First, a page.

Since moving offices more than four months ago, I haven’t yet plugged in my computer’s printer. I keep thinking I’m going to have a reason to use it, but so far that hasn’t been the case. I’ve told myself that if I don’t plug it in by September — the six month mark — I’m going to give the printer to charity.
Living without a printer has become significantly easier in the past couple years. I save important files as PDFs, I attach digital signatures instead of physically signing papers, and I clip articles I want to read to Evernote or InstaPaper instead of printing a copy. And, apparently, I’m not alone in my quest to kick the printing habit.
The New York Times recently addressed this topic and alternatives to printing in the article “Dump Your Printer to Escape the Madness.” Columnist Sam Grobart gives five tips for how to let go of your dependence on a printer, this being his third:
One of the main reasons many people own a printer is because we still live in a world where a scribble of ink on a piece of paper, also known as a signature, is required for many documents. It remains an infuriating process: You have to print the document out to sign it, then mail it or scan it and either fax or e-mail it back to the sender.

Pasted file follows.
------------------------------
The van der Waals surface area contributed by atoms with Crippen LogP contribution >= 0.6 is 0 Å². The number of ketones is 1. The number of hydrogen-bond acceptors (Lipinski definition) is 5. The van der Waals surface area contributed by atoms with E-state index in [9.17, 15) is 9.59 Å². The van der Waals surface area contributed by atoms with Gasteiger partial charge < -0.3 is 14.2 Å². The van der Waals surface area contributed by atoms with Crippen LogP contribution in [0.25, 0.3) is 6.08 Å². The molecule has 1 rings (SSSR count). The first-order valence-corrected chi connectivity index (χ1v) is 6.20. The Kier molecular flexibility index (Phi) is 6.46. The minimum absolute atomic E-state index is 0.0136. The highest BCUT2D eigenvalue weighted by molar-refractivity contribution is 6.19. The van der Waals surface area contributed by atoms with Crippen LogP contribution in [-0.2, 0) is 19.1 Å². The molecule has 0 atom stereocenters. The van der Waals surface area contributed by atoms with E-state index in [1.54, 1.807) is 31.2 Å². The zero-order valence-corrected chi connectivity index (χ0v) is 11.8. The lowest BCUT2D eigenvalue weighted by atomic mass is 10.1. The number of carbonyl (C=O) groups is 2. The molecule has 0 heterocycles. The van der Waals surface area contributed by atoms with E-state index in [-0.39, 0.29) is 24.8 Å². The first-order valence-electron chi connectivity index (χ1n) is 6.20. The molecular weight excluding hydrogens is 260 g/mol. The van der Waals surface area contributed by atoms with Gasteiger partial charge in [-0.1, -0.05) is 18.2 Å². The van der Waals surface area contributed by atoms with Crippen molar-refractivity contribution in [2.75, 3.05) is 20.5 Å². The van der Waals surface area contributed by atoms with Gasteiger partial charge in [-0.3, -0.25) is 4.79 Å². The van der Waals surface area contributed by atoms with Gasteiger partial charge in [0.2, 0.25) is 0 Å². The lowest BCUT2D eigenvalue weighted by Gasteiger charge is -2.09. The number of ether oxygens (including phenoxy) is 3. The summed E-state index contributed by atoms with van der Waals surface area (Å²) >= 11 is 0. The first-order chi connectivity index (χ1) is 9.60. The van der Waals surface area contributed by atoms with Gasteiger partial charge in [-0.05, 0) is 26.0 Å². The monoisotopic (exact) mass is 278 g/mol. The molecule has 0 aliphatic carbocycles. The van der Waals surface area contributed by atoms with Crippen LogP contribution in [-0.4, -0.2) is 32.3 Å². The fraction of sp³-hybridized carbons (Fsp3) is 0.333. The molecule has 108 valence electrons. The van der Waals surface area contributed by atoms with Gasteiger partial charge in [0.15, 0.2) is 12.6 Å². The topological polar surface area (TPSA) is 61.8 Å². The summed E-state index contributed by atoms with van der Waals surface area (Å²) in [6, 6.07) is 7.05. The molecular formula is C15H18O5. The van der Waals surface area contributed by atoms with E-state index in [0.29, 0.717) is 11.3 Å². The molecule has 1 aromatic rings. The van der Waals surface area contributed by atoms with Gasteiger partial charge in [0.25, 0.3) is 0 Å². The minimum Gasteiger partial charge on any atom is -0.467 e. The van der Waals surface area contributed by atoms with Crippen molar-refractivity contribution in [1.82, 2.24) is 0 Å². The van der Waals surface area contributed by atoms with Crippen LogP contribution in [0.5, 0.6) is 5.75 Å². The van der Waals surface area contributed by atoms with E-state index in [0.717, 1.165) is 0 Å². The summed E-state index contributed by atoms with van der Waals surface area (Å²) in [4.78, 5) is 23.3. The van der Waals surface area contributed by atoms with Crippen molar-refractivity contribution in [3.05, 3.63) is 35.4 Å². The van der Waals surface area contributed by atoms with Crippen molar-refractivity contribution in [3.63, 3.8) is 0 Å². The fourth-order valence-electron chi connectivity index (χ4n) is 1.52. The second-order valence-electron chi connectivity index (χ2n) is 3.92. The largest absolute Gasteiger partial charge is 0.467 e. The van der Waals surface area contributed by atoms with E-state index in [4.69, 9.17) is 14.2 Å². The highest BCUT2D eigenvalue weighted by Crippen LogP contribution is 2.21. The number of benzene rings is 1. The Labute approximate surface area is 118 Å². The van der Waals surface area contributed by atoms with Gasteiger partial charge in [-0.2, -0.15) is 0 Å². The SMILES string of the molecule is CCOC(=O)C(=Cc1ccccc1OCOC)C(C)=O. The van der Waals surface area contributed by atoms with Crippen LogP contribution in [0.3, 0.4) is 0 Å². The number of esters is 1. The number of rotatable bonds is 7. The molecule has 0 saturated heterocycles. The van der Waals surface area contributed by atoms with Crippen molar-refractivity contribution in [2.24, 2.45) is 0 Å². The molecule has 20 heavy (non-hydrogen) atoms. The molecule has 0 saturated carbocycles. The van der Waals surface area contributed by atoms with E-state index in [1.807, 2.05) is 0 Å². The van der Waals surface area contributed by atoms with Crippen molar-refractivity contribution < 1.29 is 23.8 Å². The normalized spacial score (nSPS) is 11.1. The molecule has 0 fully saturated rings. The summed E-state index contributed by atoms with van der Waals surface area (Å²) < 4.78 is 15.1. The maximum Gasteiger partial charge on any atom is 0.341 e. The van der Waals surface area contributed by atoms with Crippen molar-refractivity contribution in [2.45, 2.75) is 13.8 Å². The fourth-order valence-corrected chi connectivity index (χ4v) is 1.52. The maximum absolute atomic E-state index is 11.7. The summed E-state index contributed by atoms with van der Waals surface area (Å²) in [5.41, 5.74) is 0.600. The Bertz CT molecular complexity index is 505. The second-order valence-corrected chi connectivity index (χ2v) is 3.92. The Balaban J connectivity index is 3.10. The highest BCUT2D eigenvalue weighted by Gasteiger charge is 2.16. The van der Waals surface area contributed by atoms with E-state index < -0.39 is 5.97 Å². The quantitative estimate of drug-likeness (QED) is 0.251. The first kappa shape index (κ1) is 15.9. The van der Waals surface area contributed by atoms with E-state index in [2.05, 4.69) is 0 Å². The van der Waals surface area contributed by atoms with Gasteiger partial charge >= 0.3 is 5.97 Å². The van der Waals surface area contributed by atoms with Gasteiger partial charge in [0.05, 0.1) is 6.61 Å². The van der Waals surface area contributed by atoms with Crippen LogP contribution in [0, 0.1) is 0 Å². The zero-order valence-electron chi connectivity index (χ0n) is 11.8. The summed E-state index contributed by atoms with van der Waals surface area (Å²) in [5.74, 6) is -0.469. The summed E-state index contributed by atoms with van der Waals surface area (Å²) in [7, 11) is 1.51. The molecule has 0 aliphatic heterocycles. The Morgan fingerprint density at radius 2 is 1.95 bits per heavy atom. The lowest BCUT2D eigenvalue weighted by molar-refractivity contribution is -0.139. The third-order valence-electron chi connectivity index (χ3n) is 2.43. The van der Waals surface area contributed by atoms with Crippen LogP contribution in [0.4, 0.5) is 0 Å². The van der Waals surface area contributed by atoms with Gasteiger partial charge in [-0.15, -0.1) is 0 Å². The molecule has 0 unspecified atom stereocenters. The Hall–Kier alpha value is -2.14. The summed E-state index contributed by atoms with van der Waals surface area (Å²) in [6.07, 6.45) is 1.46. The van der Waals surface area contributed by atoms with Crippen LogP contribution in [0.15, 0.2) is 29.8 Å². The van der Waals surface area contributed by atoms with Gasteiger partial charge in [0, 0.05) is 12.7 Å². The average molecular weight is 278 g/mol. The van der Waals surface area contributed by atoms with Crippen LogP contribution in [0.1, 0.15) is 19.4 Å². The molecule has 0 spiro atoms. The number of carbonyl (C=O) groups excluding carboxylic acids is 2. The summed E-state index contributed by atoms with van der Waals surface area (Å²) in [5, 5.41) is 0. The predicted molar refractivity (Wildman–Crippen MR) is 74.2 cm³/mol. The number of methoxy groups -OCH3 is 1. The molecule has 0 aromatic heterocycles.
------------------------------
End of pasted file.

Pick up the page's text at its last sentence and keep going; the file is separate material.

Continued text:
An online service, Hello Fax (hellofax.com), keeps a digital image of your signature on file, which you can then position and resize onto any document you upload to the service. Once the document is “signed,” you can e-mail it or send it to a fax machine from your PC. The service can also, for a fee, provide you with a fax number. Incoming faxes can then be viewed — and signed — onscreen.
Even if I plug in my printer before September, I still might get rid of it. I’m fantasizing about what I’ll do with the extra storage space in my office, the money I’ll save, and the frustrations I won’t have when it doesn’t get all buggy or run out of ink or have a paper jam. True simplicity may be found in a printerless office.